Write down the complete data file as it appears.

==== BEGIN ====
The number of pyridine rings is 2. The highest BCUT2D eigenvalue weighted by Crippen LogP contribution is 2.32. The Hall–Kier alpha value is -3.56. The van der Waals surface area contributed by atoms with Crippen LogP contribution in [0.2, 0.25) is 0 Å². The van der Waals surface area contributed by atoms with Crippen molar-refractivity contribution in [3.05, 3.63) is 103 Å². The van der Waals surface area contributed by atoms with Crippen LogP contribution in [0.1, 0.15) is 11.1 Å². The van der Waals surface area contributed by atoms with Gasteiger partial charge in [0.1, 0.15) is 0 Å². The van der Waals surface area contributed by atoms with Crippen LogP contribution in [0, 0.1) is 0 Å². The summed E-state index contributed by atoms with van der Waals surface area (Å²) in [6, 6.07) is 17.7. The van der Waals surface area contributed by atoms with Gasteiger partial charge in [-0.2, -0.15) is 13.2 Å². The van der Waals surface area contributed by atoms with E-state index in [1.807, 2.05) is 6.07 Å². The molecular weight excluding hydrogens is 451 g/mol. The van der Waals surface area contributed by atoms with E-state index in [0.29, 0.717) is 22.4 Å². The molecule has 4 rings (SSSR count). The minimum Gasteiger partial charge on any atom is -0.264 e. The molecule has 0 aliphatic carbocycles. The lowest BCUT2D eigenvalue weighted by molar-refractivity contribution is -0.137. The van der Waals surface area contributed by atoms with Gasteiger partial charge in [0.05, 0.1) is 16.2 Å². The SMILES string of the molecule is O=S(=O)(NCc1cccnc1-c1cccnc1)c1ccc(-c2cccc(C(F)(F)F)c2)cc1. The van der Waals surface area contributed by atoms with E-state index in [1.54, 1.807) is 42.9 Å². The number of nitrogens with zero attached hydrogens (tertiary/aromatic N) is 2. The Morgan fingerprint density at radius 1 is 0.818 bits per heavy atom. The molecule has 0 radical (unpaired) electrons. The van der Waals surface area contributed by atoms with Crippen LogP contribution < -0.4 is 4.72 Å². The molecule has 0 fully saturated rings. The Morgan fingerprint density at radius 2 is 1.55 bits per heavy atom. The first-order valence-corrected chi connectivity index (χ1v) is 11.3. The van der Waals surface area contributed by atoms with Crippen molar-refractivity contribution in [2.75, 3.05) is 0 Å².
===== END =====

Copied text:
The number of pyridine rings is 2. The highest BCUT2D eigenvalue weighted by Crippen LogP contribution is 2.32. The Hall–Kier alpha value is -3.56. The van der Waals surface area contributed by atoms with Crippen LogP contribution in [0.2, 0.25) is 0 Å². The van der Waals surface area contributed by atoms with Crippen molar-refractivity contribution in [3.05, 3.63) is 103 Å². The van der Waals surface area contributed by atoms with Crippen LogP contribution in [0.1, 0.15) is 11.1 Å². The van der Waals surface area contributed by atoms with Gasteiger partial charge in [0.1, 0.15) is 0 Å². The van der Waals surface area contributed by atoms with Crippen LogP contribution in [0, 0.1) is 0 Å². The summed E-state index contributed by atoms with van der Waals surface area (Å²) in [6, 6.07) is 17.7. The van der Waals surface area contributed by atoms with Gasteiger partial charge in [-0.2, -0.15) is 13.2 Å². The van der Waals surface area contributed by atoms with E-state index in [1.807, 2.05) is 6.07 Å². The molecular weight excluding hydrogens is 451 g/mol. The van der Waals surface area contributed by atoms with E-state index in [0.29, 0.717) is 22.4 Å². The molecule has 4 rings (SSSR count). The minimum Gasteiger partial charge on any atom is -0.264 e. The molecule has 0 aliphatic carbocycles. The lowest BCUT2D eigenvalue weighted by molar-refractivity contribution is -0.137. The van der Waals surface area contributed by atoms with Gasteiger partial charge in [0.05, 0.1) is 16.2 Å². The SMILES string of the molecule is O=S(=O)(NCc1cccnc1-c1cccnc1)c1ccc(-c2cccc(C(F)(F)F)c2)cc1. The van der Waals surface area contributed by atoms with E-state index in [1.54, 1.807) is 42.9 Å². The number of nitrogens with zero attached hydrogens (tertiary/aromatic N) is 2. The Morgan fingerprint density at radius 1 is 0.818 bits per heavy atom. The molecule has 0 radical (unpaired) electrons. The van der Waals surface area contributed by atoms with Crippen LogP contribution < -0.4 is 4.72 Å². The molecule has 0 fully saturated rings. The Morgan fingerprint density at radius 2 is 1.55 bits per heavy atom. The first-order valence-corrected chi connectivity index (χ1v) is 11.3. The van der Waals surface area contributed by atoms with Crippen molar-refractivity contribution in [2.75, 3.05) is 0 Å².